Denmark authorised a US jet to wait at Copenhagen's airport in 2013 in case US whistleblower Edward Snowden landed there after fleeing to Moscow, Denmark's justice minister said in a statement made public today.
Questioned in parliament on Wednesday amid growing speculation over the US jet's intentions, Justice Minister Soren Pind told lawmakers that the Danish government had authorised the plane to land at Copenhagen airport but he stopped short of explaining the aircraft's presence.
A day later, he issued a written statement to legislators clarifying that "the reason for the jet's presence at Copenhagen airport was presumably to have the possibility to transport Edward Snowden to the United States, if he were to be extradited from Russia or another country."
Pind stressed that information of this nature was normally confidential, but that he had chosen to inform lawmakers because of the strong reactions elicited by his initial remarks on Wednesday.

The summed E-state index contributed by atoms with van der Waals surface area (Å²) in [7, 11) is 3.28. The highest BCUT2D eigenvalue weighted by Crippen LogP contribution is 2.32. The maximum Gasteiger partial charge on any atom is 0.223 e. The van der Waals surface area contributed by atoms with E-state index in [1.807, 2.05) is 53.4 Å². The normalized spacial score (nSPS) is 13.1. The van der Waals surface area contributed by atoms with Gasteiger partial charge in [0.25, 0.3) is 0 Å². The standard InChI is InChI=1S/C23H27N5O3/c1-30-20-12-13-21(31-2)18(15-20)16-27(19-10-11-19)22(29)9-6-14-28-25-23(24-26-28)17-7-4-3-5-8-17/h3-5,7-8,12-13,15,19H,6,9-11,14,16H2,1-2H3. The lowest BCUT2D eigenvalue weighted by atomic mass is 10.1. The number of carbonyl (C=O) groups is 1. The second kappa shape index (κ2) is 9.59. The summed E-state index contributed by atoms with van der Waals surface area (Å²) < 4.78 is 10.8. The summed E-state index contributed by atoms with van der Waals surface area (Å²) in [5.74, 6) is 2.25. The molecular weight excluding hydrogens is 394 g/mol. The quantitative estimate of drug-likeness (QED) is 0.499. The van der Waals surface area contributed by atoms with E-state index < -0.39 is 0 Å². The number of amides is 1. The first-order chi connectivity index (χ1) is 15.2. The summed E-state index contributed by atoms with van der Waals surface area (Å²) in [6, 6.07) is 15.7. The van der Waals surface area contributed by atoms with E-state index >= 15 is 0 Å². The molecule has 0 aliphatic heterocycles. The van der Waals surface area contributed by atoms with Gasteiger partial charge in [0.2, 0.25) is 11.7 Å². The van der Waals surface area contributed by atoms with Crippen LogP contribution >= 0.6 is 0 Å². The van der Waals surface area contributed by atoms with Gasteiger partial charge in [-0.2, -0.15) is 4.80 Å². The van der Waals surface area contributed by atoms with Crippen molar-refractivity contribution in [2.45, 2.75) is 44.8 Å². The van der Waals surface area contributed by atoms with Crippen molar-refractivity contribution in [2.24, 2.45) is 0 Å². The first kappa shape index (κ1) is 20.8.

Reacting to the disclosure, Snowden on Friday tweeted that it "seems to confirm Denmark intended to violate principle of non-refoulement as I sought asylum".
According to the UN Convention on the Status of Refugees, the principle of non-refoulement stipulates that "no one shall expel or return ('refouler') a refugee against his or her will, in any manner whatsoever, to a territory where he or she fears threats to life or freedom."
Snowden, 32, has been living in exile in Russia since June 2013, after stealing electronic documents from the US National Security Agency that revealed its secret surveillance programmes.
The US government has charged him with espionage and theft of government property, crimes for which he could be imprisoned for 30 years if found guilty.